The Slide-out QWERTY on the Motorola Droid 3 doesn’t swivel or slide-down using any sort of fancy mechanism. As a matter of fact, it takes bit of an effort to push down the keyboard since the slide-out mechanism is stiff. The keyboard itself consists of a set of keys that sport a minor curve. When you slide out the keyboard, the display automatically switches to landscape mode. The keys themselves don’t have that much space in between each other, but each key is pretty big in size. Overall, the keyboard is spacious, comfortable to use and it provides good tactile feedback. The keys are able to light up in the dark too. Motorola has also thrown in a row of dedicated number keys at the top of the keyboard, this is quite unusual for a QWERTY on a smartphone and is very welcome.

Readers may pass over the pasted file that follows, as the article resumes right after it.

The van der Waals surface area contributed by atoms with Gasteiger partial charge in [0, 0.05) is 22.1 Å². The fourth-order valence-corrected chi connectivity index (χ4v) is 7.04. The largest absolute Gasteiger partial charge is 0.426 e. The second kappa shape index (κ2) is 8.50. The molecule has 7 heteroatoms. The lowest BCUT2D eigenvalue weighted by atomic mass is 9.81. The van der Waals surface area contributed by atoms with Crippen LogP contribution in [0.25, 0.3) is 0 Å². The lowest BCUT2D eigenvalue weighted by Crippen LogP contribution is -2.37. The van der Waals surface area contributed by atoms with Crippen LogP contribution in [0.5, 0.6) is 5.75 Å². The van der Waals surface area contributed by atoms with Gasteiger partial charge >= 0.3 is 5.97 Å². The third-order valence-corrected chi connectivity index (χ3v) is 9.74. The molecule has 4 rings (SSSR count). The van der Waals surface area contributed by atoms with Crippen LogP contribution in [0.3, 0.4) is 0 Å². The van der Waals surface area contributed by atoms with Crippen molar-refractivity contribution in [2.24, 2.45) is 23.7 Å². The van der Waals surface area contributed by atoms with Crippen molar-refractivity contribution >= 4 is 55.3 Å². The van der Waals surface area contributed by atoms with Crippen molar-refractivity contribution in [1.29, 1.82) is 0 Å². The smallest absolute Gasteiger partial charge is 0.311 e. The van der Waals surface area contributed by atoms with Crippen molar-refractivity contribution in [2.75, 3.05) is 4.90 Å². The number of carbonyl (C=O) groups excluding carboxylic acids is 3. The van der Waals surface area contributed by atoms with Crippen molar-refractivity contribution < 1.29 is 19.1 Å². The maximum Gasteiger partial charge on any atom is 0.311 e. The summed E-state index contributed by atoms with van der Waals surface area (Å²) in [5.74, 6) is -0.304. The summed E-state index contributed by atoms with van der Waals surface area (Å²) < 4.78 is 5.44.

The Motorola Droid 3 performs with plenty of pep. We experienced no serious slow downs and overall, the system runs well. This is undoubtedly due to the 1GHz Dual-Core TI OMAP processor that is powering the device, as well as the fact that it’s running on Android 2.3 Gingerbread. The system also comes with 16GB of built-in memory. An additional 32GB can be added to it via a microSD slot.
The system earned a score of 2253 in Quadrant, which indicates that not only does it offer plenty of performance – it’s also significantly faster than many other devices out on the market right now.
The Droid no long has a dedicated camera button which could be forgivable if the camera’s performance wasn’t so mediocre….